These are the places you’re most at risk of a no-fault eviction

Renters in south east commuter towns and the edges of Greater London are at the highest risk of a no-fault eviction, our analysis of government data has revealed.

The worst place for evictions is the London Borough of Havering where last year 39 in every 1000 private renters were made homeless by landlords selling up, re-letting or evicting to avoid making repairs. And that's just people who sought help from their council - many more will have found a new home, but moved at their own expense.

Check out how your local area compares

Prime Minister Boris Johnson and Shadow Chancellor John McDonnell are among the MPs whose constituents face the highest risk of being made homeless by an arbitrary eviction. Tenants in their local authority, Hillingdon, were the 6th most at risk of losing their home on no-fault grounds, with 20 in every 1000 private renter households owed a homelessness duty.

Corby, Milton Keynes, Enfield and Crawley are the election battleground seats that are worst-affected by homelessness caused by Section 21 – the law that allows landlords to evict without needing a reason.

Section 21 of the Housing Act 1988 allows landlords to sell up, ignore requests to fix hazards in the home, or simply bring in new tenants who will pay a higher rent. Theresa May’s government pledged to abolish Section 21 and a consultation on the details ended on 12 October. Labour and the Liberal Democrats also support the policy. As part of the Renter Manifesto we are calling on all parties to recommit to ending unfair evictions in their election manifestos.


Size of private renter population (hholds, 2011)

Number of homelessness cases following no-fault eviction

No-fault eviction homelessness rate per 1000 renter hholds

Key seats, incumbent party (2017), majority





Corby, Conservative, 2,690

Barking & Dagenham




Dagenham, Labour, 4,652





Crawley, Conservative, 2,457





Uxbridge and South Ruislip, Conservative, 5,034

Hayes and Harlington, Labour, 18,115





Enfield North, Labour (Change MP Joan Ryan stepping down), 10,247

Enfield Southgate, Labour, 4,355

Milton Keynes




Milton Keynes North, Conservative, 1,975

Milton Keynes South, Conservative, 1,725

Homelessness figures from the Ministry of Housing, Communities and Local Government reveal that of 263,720 households that faced homelessness in 2018-19, 28,320 (10.7%) were being evicted because their landlord was selling up, re-letting the property or responding to a complaint by the tenant about disrepair.

A further 14,940 (5.7%) of homelessness cases were the result of rent arrears. Changes to housing benefit in recent years have made it harder for recipients to pay the rent. A freeze of Local Housing Allowance means that tenants can’t cover rent rises and the five-week wait to receive Universal Credit means tenants can easily get behind on their rent payments. One in four private renters receives housing benefit, but the Bureau of Investigative Journalism has found that just one in 20 private rented homes is affordable to recipients.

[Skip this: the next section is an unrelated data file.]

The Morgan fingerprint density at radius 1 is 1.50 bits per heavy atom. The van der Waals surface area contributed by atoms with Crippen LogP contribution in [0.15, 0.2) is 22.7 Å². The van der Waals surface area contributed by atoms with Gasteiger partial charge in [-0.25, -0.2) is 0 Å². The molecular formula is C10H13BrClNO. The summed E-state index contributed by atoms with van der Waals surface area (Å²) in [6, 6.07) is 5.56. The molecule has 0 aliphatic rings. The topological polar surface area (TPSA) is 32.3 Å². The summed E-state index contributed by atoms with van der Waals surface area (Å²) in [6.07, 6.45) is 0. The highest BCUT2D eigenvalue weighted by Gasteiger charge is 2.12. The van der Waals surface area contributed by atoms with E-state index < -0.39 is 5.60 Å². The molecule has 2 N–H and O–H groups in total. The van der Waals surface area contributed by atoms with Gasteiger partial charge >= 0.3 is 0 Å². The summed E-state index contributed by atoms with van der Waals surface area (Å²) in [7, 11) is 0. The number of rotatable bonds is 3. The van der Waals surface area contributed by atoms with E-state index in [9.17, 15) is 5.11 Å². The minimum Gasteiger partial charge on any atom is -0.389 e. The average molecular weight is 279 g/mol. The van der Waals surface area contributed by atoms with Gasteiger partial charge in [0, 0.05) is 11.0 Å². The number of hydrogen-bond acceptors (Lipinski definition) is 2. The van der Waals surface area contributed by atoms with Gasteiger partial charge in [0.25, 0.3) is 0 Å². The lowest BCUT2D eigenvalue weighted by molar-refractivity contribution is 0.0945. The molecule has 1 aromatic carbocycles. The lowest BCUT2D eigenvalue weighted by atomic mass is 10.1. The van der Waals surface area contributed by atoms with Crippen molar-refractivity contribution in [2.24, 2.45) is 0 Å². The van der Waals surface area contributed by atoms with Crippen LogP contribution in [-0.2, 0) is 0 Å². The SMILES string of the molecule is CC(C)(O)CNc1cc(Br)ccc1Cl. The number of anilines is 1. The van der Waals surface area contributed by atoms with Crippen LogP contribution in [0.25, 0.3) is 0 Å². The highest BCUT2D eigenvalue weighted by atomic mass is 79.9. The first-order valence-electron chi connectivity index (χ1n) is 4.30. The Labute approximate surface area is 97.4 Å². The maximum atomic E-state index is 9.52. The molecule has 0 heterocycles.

There are other reasons why people lose their home, but a common reason for many to seek their council’s help is the difficulty of finding a private tenancy when many landlords and letting agents discriminate against people in receipt of benefits.

Homelessness costs local authorities £1.1bn per year, and they face a funding gap of £110m in 2019-20, according to the Local Government Association. Protecting tenants who face eviction for doing nothing wrong would reduce the numbers of people seeking help from their council.

Government action could help tenants in all these situations. Our Renter Manifesto, published alongside ACORN, London Renters Union, New Economics Foundation, Renters Rights London and Tenants Union UK, encourages parties to adopt 15 policies to improve life for private renters, including:

  • A commitment to end Section 21 evictions and require landlords who evict to sell to pay their tenant’s costs of moving home;
  • Changes to the benefits system so that recipients are able to keep a roof over their head, including linking local housing allowance to 30% of local rents and ending the delay for receiving Universal Credit; and
  • Legally binding guidance on the Equality Act that prohibits discrimination against people receiving benefits.

Today’s data shows that for private renters, the most common reason for becoming homeless is that your landlord wants to sell or simply re-let the property. Landlords don’t have to prove grounds or help you move – it’s left to tenants themselves and councils to cover the costs. In this way, the law prioritises the pursuit of profit over the need for a home.

The next government would dramatically reduce homelessness by abolishing Section 21 evictions, making landlords foot the tenant’s bill if they want to sell, and making it easier for renters receiving benefits to pay market rents.


A summary of the figures over 2018-19 is available here

A breakdown by local authority, with a comparison with the private renter population as recorded at the 2011 census, is available here


The Times


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